Miriam exploded into a peal of laughter. “Robert!” She nudged him with her elbow, then turned to me. “We haven’t made plans yet.”
“We?” My eyebrows rose. But Miriam ignored me.
“I’m going to show Robert around. I want him to meet all of our friends and acquaintances.”
“Indeed,” I said again, wondering how I was going to explain this new enthusiasm of Miriam’s.
“You don’t mind, do you?” Miriam beamed at me. “Robert has a great future ahead of him, in politics. He is so concerned about the poor.”
“You have been to university, young man?”
“The University of Edinburgh. I was a medical student.”
A medical student. Was that how they had met? In a hospital? Surely he hadn’t been examining my wife. “Are you a qualified doctor?”
Mr. Nicol stared at me for a moment, as if trying to decide what further ways he could torment me. “No,” he said at last. “Not actually qualified.”
Miriam patted my hand. “He quit medicine after he fell in love with Socialism.”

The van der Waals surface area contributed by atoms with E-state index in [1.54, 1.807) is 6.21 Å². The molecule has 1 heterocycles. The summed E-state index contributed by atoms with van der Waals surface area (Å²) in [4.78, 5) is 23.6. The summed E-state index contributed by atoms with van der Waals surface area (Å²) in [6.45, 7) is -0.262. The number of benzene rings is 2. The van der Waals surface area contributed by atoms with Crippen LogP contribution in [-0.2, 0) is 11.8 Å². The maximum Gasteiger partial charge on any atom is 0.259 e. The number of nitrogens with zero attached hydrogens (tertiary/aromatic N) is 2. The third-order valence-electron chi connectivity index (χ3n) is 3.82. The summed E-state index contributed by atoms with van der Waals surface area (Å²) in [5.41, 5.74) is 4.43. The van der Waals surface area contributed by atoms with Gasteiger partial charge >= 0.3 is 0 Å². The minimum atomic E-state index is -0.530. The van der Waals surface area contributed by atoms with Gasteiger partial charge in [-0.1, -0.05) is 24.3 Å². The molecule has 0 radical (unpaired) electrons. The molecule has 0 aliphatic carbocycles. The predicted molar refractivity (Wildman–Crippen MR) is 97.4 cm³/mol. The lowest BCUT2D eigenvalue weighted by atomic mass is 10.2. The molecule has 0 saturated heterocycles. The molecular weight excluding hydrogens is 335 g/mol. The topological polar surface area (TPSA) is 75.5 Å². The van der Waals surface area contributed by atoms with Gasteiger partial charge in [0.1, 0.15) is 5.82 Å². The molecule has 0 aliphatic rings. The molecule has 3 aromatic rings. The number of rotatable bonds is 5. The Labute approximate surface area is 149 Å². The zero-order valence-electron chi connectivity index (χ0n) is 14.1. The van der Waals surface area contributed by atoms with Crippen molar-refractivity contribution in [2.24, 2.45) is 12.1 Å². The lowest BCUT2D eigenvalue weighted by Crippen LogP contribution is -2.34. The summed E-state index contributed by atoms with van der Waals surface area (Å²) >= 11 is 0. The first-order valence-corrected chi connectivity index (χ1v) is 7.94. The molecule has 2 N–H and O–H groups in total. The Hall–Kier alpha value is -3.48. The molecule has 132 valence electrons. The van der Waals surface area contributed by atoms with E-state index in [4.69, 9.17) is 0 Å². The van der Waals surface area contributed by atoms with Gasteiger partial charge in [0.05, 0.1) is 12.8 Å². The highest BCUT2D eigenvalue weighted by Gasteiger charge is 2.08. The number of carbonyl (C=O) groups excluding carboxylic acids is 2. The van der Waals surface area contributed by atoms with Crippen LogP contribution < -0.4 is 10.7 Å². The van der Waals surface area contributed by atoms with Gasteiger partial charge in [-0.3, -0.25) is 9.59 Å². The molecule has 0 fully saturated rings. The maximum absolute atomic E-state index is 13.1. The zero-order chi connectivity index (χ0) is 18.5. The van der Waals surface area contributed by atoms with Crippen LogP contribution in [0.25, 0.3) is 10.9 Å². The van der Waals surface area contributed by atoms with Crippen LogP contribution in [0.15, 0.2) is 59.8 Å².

“I see.” Through long practice, I kept my countenance under control.
“Edward,” said Miriam. “Don’t you remember how we collected all those boots and shoes to help the flood victims earlier this year? That’s the kind of thing Robert is passionate about—”
“So you do not actually have a degree.”
He exhaled so that smoke curled out from his mouth and nostrils. “Not actually. No.”
I gazed at him for a long moment expecting more. But he continued to give me his half-lidded stare as he sat there smoking. I turned to Miriam. “We need to talk.” [To be continued next week.]